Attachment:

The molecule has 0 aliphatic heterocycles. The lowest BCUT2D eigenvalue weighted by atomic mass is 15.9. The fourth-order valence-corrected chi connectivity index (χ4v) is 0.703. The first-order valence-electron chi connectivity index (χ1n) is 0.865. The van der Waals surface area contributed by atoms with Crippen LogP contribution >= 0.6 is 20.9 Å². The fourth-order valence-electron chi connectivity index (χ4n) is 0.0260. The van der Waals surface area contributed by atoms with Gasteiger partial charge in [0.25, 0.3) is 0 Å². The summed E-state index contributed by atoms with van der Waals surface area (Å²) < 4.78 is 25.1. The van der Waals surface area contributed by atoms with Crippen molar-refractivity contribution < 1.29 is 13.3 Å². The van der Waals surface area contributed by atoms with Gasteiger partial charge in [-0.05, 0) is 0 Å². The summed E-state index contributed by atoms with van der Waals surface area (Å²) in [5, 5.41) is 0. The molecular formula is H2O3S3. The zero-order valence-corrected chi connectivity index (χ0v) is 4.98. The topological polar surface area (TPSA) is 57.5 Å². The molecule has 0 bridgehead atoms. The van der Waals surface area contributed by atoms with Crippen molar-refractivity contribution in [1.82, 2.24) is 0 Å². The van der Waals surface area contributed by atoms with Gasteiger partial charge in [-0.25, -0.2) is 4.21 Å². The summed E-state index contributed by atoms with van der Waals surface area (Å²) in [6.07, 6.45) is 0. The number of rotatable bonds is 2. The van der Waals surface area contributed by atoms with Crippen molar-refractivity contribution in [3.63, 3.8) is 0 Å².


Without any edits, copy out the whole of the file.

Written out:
The molecule has 0 aliphatic heterocycles. The lowest BCUT2D eigenvalue weighted by atomic mass is 15.9. The fourth-order valence-corrected chi connectivity index (χ4v) is 0.703. The first-order valence-electron chi connectivity index (χ1n) is 0.865. The van der Waals surface area contributed by atoms with Crippen LogP contribution >= 0.6 is 20.9 Å². The fourth-order valence-electron chi connectivity index (χ4n) is 0.0260. The van der Waals surface area contributed by atoms with Gasteiger partial charge in [0.25, 0.3) is 0 Å². The summed E-state index contributed by atoms with van der Waals surface area (Å²) < 4.78 is 25.1. The van der Waals surface area contributed by atoms with Crippen molar-refractivity contribution < 1.29 is 13.3 Å². The van der Waals surface area contributed by atoms with Gasteiger partial charge in [-0.05, 0) is 0 Å². The summed E-state index contributed by atoms with van der Waals surface area (Å²) in [5, 5.41) is 0. The molecular formula is H2O3S3. The zero-order valence-corrected chi connectivity index (χ0v) is 4.98. The topological polar surface area (TPSA) is 57.5 Å². The molecule has 0 bridgehead atoms. The van der Waals surface area contributed by atoms with Crippen molar-refractivity contribution in [1.82, 2.24) is 0 Å². The van der Waals surface area contributed by atoms with Gasteiger partial charge in [-0.25, -0.2) is 4.21 Å². The summed E-state index contributed by atoms with van der Waals surface area (Å²) in [6.07, 6.45) is 0. The number of rotatable bonds is 2. The van der Waals surface area contributed by atoms with Crippen molar-refractivity contribution in [3.63, 3.8) is 0 Å².